10. Labour Power is Suppressed – Because the organizing power of labor is the only real threat to a fascist government, labor unions are either eliminated entirely, or are severely suppressed.

“Fascism is capitalism plus murder.” ― Upton Sinclair

11. Disdain for Intellectuals and the Arts – Fascist nations tend to promote and tolerate open hostility to higher education, and academia. It is not uncommon for professors and other academics to be censored or even arrested. Free expression in the arts and letters is openly attacked.

12. Obsession with Crime and Punishment – Under fascist regimes, the police are given almost limitless power to enforce laws. The people are often willing to overlook police abuses and even forego civil liberties in the name of patriotism. There is often a national police force with virtually unlimited power in fascist nations.

13. Rampant Cronyism and Corruption – Fascist regimes almost always are governed by groups of friends and associates who appoint each other to government positions and use governmental power and authority to protect their friends from accountability. It is not uncommon in fascist regimes for national resources and even treasures to be appropriated or even outright stolen by government leaders.

14. Fraudulent Elections – Sometimes elections in fascist nations are a complete sham. Other times elections are manipulated by smear campaigns against or even assassination of opposition candidates, use of legislation to control voting numbers or political district boundaries, and manipulation of the media. Fascist nations also typically use their judiciaries to manipulate or control elections.

“No school can supply an anti-liberal education, or a fascist education, as these terms are contradictory. Liberalism and education are one.”
― George Seldes

# 26/ii mmxiv

Christians eat their god.

When the soft drink 7-Up was launched in 1929, one of its ingredients was the mood-stabilizing lithium citrate.

Indonesia has a Bishop called Martinus Dogma Situmorang. Dogma is his middle name. Literally.

Because Tonto means ‘stupid’ in Spanish, for Latin America, the Lone Ranger’s sidekick was renamed Toro or ‘bull’.

Ironically, the first legal slave owner, in what would eventually become the United States, was a black man named Anthony Johnson.

See other: Quite Interesting Facts

# Henpeck [Verb.]

To nag persistently.

‘But Mrs. Proudie is not satisfied with such home dominion, and stretches her power over all his movements, and will not even abstain from things spiritual. In fact, the bishop is henpecked.’ – Trollope. A. 1875. Barchester Towers (Chapter III) p. 22

# Eleanor Harding

‘She had no startling brilliancy of beauty, no pearly whiteness, no radiant carnation: she had not the majestic contour that rivets attention, demands instant wonder, and then disappoints by the coldness of its charms. You might pass Eleanor Harding in the street without notice, but you could hardly pass an evening with her and not lose your heart.’

– Trollope. A. 1855. The Warden London, Great Britain: Longmans, Green, and Co. p. 114

# On Sexism

“You know the world is still run by men when any woman is wearing either a burka or hotpants.”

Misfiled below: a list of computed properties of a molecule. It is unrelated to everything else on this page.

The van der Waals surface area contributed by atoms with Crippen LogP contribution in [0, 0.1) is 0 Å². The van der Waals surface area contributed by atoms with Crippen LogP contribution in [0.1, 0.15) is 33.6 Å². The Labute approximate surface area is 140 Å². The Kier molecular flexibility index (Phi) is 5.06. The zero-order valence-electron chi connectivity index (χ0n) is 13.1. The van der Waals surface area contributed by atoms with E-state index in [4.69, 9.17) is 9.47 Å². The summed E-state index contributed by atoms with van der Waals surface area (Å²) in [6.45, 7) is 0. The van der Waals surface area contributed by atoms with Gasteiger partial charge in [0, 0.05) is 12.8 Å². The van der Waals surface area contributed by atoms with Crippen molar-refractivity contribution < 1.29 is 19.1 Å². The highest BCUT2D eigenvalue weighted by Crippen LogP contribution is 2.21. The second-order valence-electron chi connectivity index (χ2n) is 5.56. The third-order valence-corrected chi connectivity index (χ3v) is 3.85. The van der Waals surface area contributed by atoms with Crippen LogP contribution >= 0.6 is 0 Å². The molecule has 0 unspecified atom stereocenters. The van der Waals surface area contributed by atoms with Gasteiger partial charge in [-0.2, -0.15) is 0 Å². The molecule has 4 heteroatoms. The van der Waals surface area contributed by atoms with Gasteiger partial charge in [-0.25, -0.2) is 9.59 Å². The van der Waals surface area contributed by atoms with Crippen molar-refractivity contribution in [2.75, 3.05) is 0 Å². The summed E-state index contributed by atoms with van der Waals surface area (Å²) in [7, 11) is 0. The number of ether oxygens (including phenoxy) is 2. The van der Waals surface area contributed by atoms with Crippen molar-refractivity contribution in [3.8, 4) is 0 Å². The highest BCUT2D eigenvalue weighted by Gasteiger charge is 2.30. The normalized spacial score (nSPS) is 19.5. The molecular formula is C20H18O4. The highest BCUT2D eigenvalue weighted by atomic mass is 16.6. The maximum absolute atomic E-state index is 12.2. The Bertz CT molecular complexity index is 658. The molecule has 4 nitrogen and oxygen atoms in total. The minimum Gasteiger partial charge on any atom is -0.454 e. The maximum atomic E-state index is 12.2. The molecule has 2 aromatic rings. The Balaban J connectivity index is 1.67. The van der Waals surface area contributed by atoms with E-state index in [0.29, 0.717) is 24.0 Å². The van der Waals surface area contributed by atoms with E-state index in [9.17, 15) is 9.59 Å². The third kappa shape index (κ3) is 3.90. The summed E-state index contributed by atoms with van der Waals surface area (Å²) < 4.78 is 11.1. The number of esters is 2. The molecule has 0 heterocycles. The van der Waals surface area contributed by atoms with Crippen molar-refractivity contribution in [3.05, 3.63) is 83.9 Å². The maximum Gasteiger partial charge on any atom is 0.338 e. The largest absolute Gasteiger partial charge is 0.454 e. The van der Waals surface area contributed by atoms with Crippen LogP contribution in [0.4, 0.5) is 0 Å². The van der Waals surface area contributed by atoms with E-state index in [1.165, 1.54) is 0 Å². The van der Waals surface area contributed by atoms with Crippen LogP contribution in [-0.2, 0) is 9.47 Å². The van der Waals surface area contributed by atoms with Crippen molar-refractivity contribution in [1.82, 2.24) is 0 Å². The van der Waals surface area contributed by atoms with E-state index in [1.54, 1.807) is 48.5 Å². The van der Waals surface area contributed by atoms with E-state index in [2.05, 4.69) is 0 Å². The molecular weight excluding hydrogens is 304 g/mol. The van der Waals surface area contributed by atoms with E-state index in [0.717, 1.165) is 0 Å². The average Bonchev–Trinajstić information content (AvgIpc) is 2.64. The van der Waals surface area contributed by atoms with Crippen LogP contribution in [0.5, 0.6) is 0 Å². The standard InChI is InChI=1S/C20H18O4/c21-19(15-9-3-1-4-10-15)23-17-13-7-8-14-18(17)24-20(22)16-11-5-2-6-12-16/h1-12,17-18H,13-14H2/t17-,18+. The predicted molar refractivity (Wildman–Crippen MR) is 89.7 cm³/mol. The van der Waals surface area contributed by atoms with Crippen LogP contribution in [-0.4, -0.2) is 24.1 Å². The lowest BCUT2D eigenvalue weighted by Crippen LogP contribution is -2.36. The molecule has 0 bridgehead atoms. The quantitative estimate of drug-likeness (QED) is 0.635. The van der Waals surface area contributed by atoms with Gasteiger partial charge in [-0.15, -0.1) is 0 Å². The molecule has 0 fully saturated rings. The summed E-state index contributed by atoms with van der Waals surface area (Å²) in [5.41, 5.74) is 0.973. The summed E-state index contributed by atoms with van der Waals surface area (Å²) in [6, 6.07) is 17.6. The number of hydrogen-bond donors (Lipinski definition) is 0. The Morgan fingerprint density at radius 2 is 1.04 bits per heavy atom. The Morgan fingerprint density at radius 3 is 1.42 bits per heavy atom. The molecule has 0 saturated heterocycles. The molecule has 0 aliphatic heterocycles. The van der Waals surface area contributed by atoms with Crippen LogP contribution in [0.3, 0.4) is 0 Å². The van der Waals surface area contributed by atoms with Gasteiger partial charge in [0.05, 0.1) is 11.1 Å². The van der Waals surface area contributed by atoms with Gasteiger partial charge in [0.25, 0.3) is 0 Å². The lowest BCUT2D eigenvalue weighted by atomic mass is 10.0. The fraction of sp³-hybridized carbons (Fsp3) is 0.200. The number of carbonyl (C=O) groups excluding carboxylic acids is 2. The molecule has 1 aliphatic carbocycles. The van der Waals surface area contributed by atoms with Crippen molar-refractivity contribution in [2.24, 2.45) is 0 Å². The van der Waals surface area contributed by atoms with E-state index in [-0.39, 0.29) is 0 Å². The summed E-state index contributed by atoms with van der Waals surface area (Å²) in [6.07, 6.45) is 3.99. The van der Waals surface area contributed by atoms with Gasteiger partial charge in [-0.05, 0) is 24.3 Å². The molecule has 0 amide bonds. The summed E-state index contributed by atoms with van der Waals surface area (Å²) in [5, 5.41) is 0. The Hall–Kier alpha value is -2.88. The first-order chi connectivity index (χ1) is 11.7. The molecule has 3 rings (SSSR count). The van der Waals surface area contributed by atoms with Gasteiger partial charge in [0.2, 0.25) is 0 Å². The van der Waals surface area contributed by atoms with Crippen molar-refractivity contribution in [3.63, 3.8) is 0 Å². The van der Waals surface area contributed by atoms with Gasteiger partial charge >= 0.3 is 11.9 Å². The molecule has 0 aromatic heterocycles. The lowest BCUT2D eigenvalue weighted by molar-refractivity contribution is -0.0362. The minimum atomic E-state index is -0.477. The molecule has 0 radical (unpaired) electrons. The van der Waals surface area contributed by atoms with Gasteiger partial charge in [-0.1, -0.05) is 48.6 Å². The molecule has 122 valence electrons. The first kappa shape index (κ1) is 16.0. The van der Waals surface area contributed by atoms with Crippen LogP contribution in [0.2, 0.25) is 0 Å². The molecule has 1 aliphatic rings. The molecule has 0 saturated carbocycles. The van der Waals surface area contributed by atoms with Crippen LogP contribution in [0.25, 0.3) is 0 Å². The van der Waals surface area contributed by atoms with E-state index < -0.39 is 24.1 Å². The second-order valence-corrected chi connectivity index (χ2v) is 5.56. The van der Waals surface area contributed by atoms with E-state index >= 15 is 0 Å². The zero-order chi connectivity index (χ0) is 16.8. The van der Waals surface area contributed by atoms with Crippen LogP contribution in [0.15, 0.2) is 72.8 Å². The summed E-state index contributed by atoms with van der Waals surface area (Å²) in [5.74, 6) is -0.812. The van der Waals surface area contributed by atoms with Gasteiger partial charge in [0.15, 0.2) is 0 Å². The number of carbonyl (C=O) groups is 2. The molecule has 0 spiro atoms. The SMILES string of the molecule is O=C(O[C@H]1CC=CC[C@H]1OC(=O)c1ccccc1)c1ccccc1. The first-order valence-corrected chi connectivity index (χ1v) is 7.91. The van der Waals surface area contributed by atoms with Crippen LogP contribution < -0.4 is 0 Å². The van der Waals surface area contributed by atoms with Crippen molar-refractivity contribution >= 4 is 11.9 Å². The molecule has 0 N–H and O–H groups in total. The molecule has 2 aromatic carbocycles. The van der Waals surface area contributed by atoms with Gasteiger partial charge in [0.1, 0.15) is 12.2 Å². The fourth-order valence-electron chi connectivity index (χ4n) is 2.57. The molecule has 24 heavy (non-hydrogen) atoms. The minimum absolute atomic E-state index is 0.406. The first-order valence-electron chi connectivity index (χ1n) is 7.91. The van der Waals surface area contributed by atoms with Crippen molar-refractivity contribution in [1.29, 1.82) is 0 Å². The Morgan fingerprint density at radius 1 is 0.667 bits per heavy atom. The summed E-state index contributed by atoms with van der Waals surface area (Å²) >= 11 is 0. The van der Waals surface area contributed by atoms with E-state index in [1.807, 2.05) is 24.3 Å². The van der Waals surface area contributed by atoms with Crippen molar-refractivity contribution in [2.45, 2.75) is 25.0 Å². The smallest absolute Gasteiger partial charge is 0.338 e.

– Victoria Coren

# Crimes of Dogmatism

‘It is amazing how many people think that the crimes of Hitler and Pol Pot and Mao were the result of atheism. The truth is that this is a total misconstrual of what went on in those societies, and of the psychological and social forces that allow people to follow their dear leader over the brink.

The problem with Fascism and communism was not that they were too critical of religion. The problem is they’re too much like religions; these are utterly dogmatic systems of thought. I recently had a debate with Rick Warren in the pages of Newsweek, and he suggested that North Korea was a model atheist society and that any atheist with the courage of his convictions should want to move there.

The truth is North Korea is organized exactly like a faith based cult, centered on the worship of Kim Jong-il. The North Koreans apparently believe that the shipments of food aid that they receive from us, to keep them from starving to death, are actually devotional offerings to Kim Jong-il. Is too little faith really the problem with North Korea? Is too much skeptical inquiry, what is wrong here? Auschwitz, the Gulag, and the killing fields are not the product of atheism; they are the product of other dogmas run amok; nationalism, political dogma.

Hitler did not engineer a genocide in Europe because of atheism; in fact Hitler doesn’t even appear to have been an atheist, he regularly invoked Jesus in his speeches. But that’s beside the point, he did it on the basis of other beliefs, dogmas about Jews and the purity of German blood. The history of Muslim jihad however does have something to do with Islam. The atrocities of September 11th did have something to do with what 19 men believed about martyrdom and paradise.

The fact that we’re not funding stem cell research at the federal level does have something to do with what Christians believe about conception and the human soul. It is important to focus on the specific consequences of specific ideas. So I want to make it very clear that I am not holding religion responsible for every bad thing that a religious person has done in human history. To be balanced against all the bad things that atheists have done, I am only holding religion responsible for what people do, and will continue to do, explicitly for religious reasons. So I submit to you there really is no society in human history that has ever suffered because its population became too reasonable.’

– Harris, S. Believing the Unbelievable: The Clash of Faith and Reason in the Modern World.” Aspen Ideas Festival, the Aspen Institute, Aspen, CO, July 4th, 2007

# Amalgam‏ [Noun.]

A blend of different elements or things. An amalgam is a combination or collection of things that have been combined; an assemblage of separate parts or qualities.

“What do I need to talk for, huh? What, to blab to the neighbours about how George has a new femme Jerry friend? To tell everybody at the coffee shop how George is all mixed up in a perverse sexual amalgam of some girl and his best friend? See now, I’ve done all that.”
– Cosmo Kramer